Although both parties have urged a bipartisan response to the recent fungal meningitis outbreak, House Democrats pushed for legislation Wednesday that clarifies the Food and Drug Administration’s authority over compounding pharmacies, while Republicans expressed skepticism that a gap currently exists.
At a House Energy and Commerce Oversight Subcommittee hearing, Henry A. Waxman, the top Democrat on the full panel, said Congress should move “to correct the law” on a bipartisan basis before lawmakers head home at the end of the year. The often-heated hearing focused on whether the outbreak, which has been linked to a contaminated injectable steroid produced by a Massachusetts compounding pharmacy, could have been prevented.
“We’re going to be held responsible as members of Congress to make sure the law is clear and that the agency has the ability and resources to do the job that everybody expects you should have done,” Waxman, D.-Calif., told FDA Commissioner Margaret A. Hamburg. “And we want to make sure that you’re able to do it.”
Hamburg said her agency has “ambiguous, fragmented, unclear and contested authorities” over compounding pharmacies, noting that they are exempt from key parts of FDA law and that a “disconnect” exists between legal requirements across the country.
“I think there’s an enormous lack of clarity, and I think we should seize this opportunity to address it,” she said.
Hamburg said her agency would like to see a “risk-based framework” in which traditional compounding, or creating a customized medication for a particular patient, would be overseen at the state level. But she said there is a need for new legislation to provide FDA with broader authority over so-called non-traditional compounding, which “involve larger volume, more complex products, including sterile products, and broader distribution, potentially putting more patients at risk.”
The outbreak has been linked to 461 cases of illness across 19 states so far, including 32 deaths, according to the Centers for Disease Control and Prevention.
But Republicans said they believe FDA already had the necessary authority and repeatedly pressed Hamburg to state whether the agency had the power to shut down the New England Compounding Center.
“If there really is a lack of regulatory authority at some level, then that’s a legitimate policy recommendation,” said Texas Republican Joe L. Barton. “But if there’s not a lack of regulatory authority in existence in state and federal law right now, then it’s unnecessary.”
Full committee Chairman Fred Upton, R-Mich., also criticized the agency for not turning over documents related to the company that his panel has requested. He asked for a commitment that Hamburg would be fully responsive to questions from both parties so the committee can figure out what went wrong and patients can be assured of their safety going forward.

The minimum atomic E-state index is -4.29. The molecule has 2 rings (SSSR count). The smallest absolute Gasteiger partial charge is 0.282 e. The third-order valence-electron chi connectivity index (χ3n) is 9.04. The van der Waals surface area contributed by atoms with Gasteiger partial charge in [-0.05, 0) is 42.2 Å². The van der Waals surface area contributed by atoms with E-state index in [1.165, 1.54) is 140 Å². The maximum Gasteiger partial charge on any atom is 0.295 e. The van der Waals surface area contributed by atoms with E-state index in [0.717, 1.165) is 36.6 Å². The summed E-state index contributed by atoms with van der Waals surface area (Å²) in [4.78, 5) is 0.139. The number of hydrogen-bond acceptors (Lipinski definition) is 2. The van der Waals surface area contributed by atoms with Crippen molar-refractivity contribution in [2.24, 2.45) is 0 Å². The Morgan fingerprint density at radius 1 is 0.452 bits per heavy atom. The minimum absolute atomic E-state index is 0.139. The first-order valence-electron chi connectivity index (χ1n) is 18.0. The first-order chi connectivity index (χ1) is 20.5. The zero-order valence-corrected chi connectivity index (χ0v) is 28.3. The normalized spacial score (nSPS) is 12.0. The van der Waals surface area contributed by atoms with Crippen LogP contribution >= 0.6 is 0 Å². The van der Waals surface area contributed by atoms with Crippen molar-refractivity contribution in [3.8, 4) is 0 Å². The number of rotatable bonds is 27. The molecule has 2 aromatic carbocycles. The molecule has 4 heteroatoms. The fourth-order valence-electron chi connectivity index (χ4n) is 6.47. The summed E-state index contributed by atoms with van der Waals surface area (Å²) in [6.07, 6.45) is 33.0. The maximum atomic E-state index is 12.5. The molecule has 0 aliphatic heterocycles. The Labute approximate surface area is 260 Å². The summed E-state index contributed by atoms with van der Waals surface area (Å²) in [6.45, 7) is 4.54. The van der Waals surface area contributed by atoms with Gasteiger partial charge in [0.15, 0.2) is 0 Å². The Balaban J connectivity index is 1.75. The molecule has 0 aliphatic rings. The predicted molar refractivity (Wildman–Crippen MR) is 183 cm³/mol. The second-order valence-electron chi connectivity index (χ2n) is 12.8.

“This is not going to be the last hearing, because we don’t have the information that we need to proceed,” Upton said.
Speaking to reporters after the hearing, Subcommittee Chairman Cliff Stearns of Florida said Republicans are receptive to passing legislation on the issue this session. But he agreed that Congress still lacks the information it needs to legislate and maintained that GOP lawmakers cannot find any reason the FDA did not act after it issued a warning letter in 2006.
“If the FDA would provide this information, we would be glad to consider legislation,” he said.
Edward J. Markey, D-Mass., has introduced a bill (HR 6584) that would increase FDA regulation of compounding pharmacies, and Rosa DeLauro, D-Conn., also plans to introduce a measure soon.
While Republicans — and, at times, even Democrats — openly expressed frustration with Hamburg’s winding responses during questioning, lawmakers praised the interim commissioner of the Massachusetts Department of Public Health for acknowledging the board of pharmacy’s role in the events. Lauren Smith, who took her position less than three weeks ago, said Massachusetts had re-examined its regulations for compounding pharmacies and enacted a series of emergency regulations on Nov. 1.
The hearing also featured emotional testimony from Joyce Lovelace, whose husband died in September as a result of receiving contaminated steroid injections.
But Barry J. Cadden, president, co-owner and director of pharmacy for the New England Compounding Center, invoked his Fifth Amendment rights and refused to answer lawmakers’ questions. When Cadden confirmed that he would continue to invoke those rights in response to every inquiry, Stearns excused him, adding that the committee would recall him if necessary.
Upton had issued a subpoena for Cadden to testify last week after he declined to appear before the panel.
The Senate Health, Education, Labor and Pensions Committee will hold its own hearing on the outbreak Thursday, and Cadden has been invited to testify.